893.24 FLC/9–1648: Telegram
The Secretary of State to the Ambassador in China (Stuart)
1335. (Reur 1709.)
Part 1. Department emphatically reaffirms that United States cannot accede to Chinese proposal take surplus property on selective basis. Among other things, this Bulk Sale Agreement predicated on basis Chinese would take bad with good. In the light of the consideration received from the Chinese for the surpluses covered by the Bulk Sale Agreement, it is obvious that variations in the condition of property turned over to the Chinese were taken into account at the time of negotiations in 1946. When the Chinese signed the Agreement, they acknowledged and accepted the terms and conditions. Any attempts on part Chinese to distort basic contract into selective purchasing cannot be reconciled with the facts and with the terms of the contract. It must be recognized that the contract signed at Shanghai on August 30, 1946, is one of sale as distinguished from a contract to sell. When the representatives of the two governments signed the contract, the effect was to pass to China all of the surplus property involved and to discharge, as of the time of signing, the indebtedness of the United States for Yuan advances and expenditures by China for United States account. These were the main effects of the agreement, although there were several executory obligations created by its execution. Among other things, the Chinese have failed in the performance of one of the most important of these executory obligations in that they have not caused the prompt and efficient removal of the surpluses from those territories under non-Chinese jurisdiction. We are at a loss to see why General Kiang’s obstinate determination to distort the basic contract is permitted by the Chinese officials to impede the current negotiations at Nanking.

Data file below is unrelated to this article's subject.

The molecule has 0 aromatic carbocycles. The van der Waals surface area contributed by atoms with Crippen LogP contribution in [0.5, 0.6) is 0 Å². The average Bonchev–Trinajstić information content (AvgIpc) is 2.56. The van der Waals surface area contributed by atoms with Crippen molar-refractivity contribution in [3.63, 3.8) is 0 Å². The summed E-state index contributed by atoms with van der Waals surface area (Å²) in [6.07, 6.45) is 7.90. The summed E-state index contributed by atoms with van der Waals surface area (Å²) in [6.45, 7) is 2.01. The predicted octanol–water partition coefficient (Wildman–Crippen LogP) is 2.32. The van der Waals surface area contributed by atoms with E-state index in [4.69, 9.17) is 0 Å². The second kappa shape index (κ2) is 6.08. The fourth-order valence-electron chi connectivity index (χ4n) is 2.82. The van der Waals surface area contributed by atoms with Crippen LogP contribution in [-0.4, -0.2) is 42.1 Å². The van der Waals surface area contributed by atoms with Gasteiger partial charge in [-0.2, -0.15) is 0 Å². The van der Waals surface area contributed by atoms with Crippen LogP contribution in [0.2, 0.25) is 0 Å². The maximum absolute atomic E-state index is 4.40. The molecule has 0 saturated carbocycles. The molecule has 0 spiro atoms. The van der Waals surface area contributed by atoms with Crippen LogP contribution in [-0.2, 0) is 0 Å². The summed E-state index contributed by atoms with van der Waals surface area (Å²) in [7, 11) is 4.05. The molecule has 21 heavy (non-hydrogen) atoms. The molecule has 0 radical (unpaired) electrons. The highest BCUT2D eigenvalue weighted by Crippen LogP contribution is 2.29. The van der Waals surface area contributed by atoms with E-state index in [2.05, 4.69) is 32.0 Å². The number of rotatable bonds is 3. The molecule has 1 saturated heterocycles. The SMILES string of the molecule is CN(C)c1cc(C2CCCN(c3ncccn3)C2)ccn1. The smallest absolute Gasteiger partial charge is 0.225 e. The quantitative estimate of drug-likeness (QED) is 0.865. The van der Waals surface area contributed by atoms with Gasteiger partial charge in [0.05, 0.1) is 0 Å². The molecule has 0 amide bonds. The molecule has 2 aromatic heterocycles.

The generally accepted definition of scrap as used in relation to surplus property is “property that has no reasonable prospect of sale except for its basic material content”. Based on this definition, in actual practice the determination as to the condition of property turned over to OFLC as surplus is made by the owning agency and OFLC proceeds only on the basis of the declarations made to it. Only when property is declared by the owning agency as scrap should it be turned over to the Chinese as scrap. As far back as June 1946 it was made perfectly clear to the Chinese that scrap was being turned over to them under the Bulk Sale Agreement in consideration for assumption by China of the obligation to dispose of all residual scrap piles in such manner as would hold the U. S. Government harmless [Page 721] for claims of damage of every description arising out of the storage, movement and disposition of such scrap or other surplus property. Evidently the Chinese now wish to avoid this obligation but are willing to continue to accept quantities of surplus property as scrap without carrying out their part of the bargain.
Department believes U. S. position should be firmly maintained.
Part 2. Department notes discussions apparently taking place Nanking without Luboshez’s participation. Pursuant Deptel 1226, August 24, Embtel 1583 August 26, Deptel 1238, August 27,35 and Embtel 1628, Department understood discussions with Chinese would be on basis Luboshez’s participation with Embassy vis-à-vis Chinese.
- Telegrams Nos. 1583 and 1238 not printed.↩